7 Things You Should Know About Social Security

7 Things You Should Know About Social Security

Regardless of your retirement timeline, it is important to start considering how Social Security will factor into your retirement plan.

The amount of Social Security benefits you receive depends on when you choose to retire. If you were born between 1943 and 1954, full retirement age is 66. If you were born between 1955 and 1959, full retirement age climbs toward 67 and if your birthday falls between 1960 or later, retirement age is 67. If you are reaching retirement age or have reached it and have not claimed your Social Security benefits, then you’re facing a decision that can affect the rest of your life.

  1. Social Security Eligibility

How do you know if you are eligible for Social Security? You must earn at least 40 credits throughout your working years, meaning it takes about 10 years of work to qualify for Social Security income in retirement. To qualify for the maximum payment, Social Security benefits are based on 35 calendar years in which you earned the most money, with each year of zero earnings being considered as zero. For someone reaching full retirement age at 2021, the maximum monthly benefit is $3,113. For someone filing at age 70, that maximum monthly amount is $3,895.

 

  1. Annual Cost-of-Living-Adjustment

Each year, the government adjusts the Social Security benefit for inflation. This is the cost-of-living adjustment to help keep pace with inflation. Some may refer to this as a somewhat of a “private annuity benefit,” but it is calculated based on changes in a federal consumer price index. In 2021, those receiving Social Security benefits are seeing a 1.3 percent cost-of-living adjustment in their monthly payment.

 

  1. Social Security Spousal Benefit

There is a spousal benefit that allows one spouse to claim up to 50 percent of the other spouse’s Social Security benefit, if their own benefit is not worth as much. The higher-earning spouse must apply for their own benefit first.

It is also possible for a lower-earning spouse to apply for benefits, then the other spouse can apply for a spousal only benefit while waiting until full retirement age to apply for their own benefit, allowing for half of the lower-earning spouse’s benefit until then. At age 70, the higher-earning spouse can switch and claim their own benefit. Also, if your spouse dies before you, you may choose to take a Social Security survivor benefit over your own. If at the time of the death you are at full retirement age, the benefit is worth 100 percent of what your spouse was receiving or would have been eligible to receive at the time of death.

 

  1. Waiting to Claim Until Age 70

If you delay claiming Social Security benefits from age 62 until age 70, you’ll potentially allow your benefit to grow by 8 percent per year during the years in between. Waiting can also benefit your heirs, since waiting to claim higher benefits ensures that the survivor benefits will be maximized, which can make a big difference for a surviving spouse. Claiming benefits after age 70 does not increase your benefits further, so there’s likely no good reason to wait longer than that.



  1. Benefits for Minor Children

In the event of a parent’s death, children up to age 18 or full-time students up to age 19 who have not yet graduated from high school may be able to receive up to half of a parent’s Social Security benefit. Disabled children older than age 18 may also qualify if the disability occurred before the age of 22 and the disability prevents the child from working.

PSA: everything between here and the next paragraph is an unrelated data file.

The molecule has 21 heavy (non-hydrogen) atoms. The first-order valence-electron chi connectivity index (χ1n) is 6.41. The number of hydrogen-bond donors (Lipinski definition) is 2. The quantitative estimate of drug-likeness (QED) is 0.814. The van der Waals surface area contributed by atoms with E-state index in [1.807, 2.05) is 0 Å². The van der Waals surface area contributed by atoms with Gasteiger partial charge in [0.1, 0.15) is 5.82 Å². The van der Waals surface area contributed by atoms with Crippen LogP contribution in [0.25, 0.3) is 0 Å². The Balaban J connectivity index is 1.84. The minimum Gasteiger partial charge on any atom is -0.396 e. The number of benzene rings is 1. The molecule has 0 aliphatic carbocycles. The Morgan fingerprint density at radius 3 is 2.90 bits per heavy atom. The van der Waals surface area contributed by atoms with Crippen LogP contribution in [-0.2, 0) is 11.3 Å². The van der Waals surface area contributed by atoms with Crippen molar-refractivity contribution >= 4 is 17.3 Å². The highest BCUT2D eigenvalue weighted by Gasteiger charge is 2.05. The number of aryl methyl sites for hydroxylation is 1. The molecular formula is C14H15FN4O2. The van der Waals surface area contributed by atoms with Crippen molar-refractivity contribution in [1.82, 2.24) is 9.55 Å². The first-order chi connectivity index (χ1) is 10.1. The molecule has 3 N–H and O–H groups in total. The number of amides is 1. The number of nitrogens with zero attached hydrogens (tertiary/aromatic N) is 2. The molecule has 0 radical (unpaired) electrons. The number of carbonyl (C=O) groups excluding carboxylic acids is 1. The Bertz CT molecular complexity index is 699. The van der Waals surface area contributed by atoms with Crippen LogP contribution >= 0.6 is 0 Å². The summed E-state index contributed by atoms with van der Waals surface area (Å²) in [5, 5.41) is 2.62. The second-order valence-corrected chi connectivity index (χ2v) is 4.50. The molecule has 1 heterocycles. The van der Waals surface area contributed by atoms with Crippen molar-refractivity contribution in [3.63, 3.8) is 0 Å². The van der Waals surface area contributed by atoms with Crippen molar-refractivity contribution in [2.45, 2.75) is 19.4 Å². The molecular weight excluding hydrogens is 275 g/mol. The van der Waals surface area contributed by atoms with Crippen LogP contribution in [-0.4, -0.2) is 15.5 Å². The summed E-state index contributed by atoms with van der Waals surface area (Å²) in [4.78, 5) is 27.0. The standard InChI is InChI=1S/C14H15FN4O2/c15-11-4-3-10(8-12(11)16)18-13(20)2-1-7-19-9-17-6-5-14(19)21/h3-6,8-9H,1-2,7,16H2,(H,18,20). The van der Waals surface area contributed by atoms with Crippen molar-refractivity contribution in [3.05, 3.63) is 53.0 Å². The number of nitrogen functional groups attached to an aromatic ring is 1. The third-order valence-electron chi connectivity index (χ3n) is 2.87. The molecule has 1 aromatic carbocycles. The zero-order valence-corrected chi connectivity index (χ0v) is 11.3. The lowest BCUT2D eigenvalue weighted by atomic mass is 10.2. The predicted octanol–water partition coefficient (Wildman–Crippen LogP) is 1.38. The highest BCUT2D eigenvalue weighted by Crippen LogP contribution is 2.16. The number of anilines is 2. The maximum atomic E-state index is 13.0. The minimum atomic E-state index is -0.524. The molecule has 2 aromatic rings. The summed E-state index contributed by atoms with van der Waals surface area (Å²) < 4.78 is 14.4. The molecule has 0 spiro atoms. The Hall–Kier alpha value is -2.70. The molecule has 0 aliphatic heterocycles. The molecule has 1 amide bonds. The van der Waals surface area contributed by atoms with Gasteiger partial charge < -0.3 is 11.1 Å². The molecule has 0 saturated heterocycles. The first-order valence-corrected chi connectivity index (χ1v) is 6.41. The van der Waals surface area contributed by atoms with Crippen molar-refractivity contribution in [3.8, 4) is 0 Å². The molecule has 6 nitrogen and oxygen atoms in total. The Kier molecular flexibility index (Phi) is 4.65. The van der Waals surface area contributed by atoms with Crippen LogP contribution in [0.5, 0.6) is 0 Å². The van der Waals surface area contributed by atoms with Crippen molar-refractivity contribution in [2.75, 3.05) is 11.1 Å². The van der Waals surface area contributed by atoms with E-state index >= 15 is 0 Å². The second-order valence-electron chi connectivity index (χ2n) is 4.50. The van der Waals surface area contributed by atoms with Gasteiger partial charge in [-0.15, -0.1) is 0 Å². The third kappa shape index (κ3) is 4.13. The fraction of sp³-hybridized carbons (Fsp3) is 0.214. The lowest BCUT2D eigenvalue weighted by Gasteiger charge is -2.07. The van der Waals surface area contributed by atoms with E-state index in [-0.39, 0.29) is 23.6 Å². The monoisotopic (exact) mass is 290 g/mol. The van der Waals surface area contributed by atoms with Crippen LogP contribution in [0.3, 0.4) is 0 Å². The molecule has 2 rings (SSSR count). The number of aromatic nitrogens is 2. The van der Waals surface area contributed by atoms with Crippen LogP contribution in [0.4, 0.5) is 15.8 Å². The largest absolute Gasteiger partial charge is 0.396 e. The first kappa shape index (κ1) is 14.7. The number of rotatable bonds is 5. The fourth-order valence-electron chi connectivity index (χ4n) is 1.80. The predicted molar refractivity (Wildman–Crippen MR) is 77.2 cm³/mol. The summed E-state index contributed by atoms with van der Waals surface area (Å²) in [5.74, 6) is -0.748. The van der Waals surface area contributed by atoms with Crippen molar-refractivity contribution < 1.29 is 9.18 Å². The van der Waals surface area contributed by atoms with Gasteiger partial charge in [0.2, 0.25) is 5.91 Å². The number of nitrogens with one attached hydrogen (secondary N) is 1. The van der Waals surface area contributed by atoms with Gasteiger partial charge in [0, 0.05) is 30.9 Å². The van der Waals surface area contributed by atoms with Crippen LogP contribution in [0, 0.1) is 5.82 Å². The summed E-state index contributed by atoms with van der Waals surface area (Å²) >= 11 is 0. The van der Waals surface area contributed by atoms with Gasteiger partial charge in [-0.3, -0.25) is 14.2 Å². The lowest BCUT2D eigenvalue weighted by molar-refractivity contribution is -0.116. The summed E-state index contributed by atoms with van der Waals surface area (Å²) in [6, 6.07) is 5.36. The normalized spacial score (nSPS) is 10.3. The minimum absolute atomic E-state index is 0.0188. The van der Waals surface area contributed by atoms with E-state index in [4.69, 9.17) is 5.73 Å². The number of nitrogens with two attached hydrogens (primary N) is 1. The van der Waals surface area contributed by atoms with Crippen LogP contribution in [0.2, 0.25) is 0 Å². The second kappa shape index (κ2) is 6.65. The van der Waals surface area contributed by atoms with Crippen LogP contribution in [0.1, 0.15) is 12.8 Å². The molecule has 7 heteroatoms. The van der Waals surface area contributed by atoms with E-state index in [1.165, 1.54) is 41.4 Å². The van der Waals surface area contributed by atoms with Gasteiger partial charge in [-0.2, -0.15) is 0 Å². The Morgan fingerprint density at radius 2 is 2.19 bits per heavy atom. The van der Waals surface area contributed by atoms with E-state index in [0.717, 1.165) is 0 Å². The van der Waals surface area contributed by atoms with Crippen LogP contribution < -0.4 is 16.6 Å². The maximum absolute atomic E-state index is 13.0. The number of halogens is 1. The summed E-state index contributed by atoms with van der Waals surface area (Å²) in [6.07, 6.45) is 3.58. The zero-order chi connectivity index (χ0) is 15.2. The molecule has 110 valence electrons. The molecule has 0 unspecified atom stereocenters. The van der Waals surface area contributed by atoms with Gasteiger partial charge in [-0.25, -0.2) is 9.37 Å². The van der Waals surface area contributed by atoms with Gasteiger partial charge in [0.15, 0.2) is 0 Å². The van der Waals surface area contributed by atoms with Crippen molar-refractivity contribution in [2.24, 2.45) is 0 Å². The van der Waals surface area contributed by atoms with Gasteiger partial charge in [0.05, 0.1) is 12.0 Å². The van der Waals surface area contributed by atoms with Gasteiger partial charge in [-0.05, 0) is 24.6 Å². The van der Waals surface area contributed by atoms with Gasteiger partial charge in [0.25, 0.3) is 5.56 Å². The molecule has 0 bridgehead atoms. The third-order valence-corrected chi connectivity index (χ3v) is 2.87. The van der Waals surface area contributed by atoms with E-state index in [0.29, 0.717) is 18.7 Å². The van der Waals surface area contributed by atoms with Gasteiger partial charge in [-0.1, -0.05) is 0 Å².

1. Working After Claiming Benefits

You can work while collecting Social Security benefits. If you’ve claimed Social Security benefits and you’re younger than full retirement age, in 2021 you can earn up to $18,960 before losing one dollar for each two dollars earned. If you’ll be reaching full retirement age in 2021, the limit on earnings for the prior months before you reach retirement age is $50,520 before losing one dollar for every three dollars earned. However, once you are of full retirement age, you can make as much money as you want with no impact to benefits.

 

  1. Applying for and Receiving Benefits

When you decide on the Social Security option that is best for your retirement plan, you must apply to start receiving benefits. You can apply for Social Security benefits online at www.ssa.gov. You may also visit your local Social Security office. Applications can be submitted for those who are at least 61 years and 9 months old. Some documents you may need include your Social Security card, birth certificate, marriage certificate, a recent W2 form or tax return, or even other documents depending on your situation.

 

If you are deciding whether to claim social security at age 62 or to wait, or if you would like guidance about how future Social Security payments will factor into your retirement plan, Bayntree is able to help you navigate your decisions. Please schedule an appointment on Bayntree’s online calendar by selecting the date and time that is most convenient for you! You can also always reach us by emailing info@bayntree.com.

 

Bayntree Wealth Advisors provides comprehensive financial planning and wealth management. The Bayntree team specializes in all aspects of financial health, including retirement planning, risk management, investment advice, tax strategies, estate planning and insurance.

 

Bayntree does not provide specific legal or tax advice. Please consult with your tax advisor or legal professional for guidance with your individual situation. Bayntree Wealth Advisors is not affiliated with the U.S. government or any governmental agency, including Social Security. 

 

 

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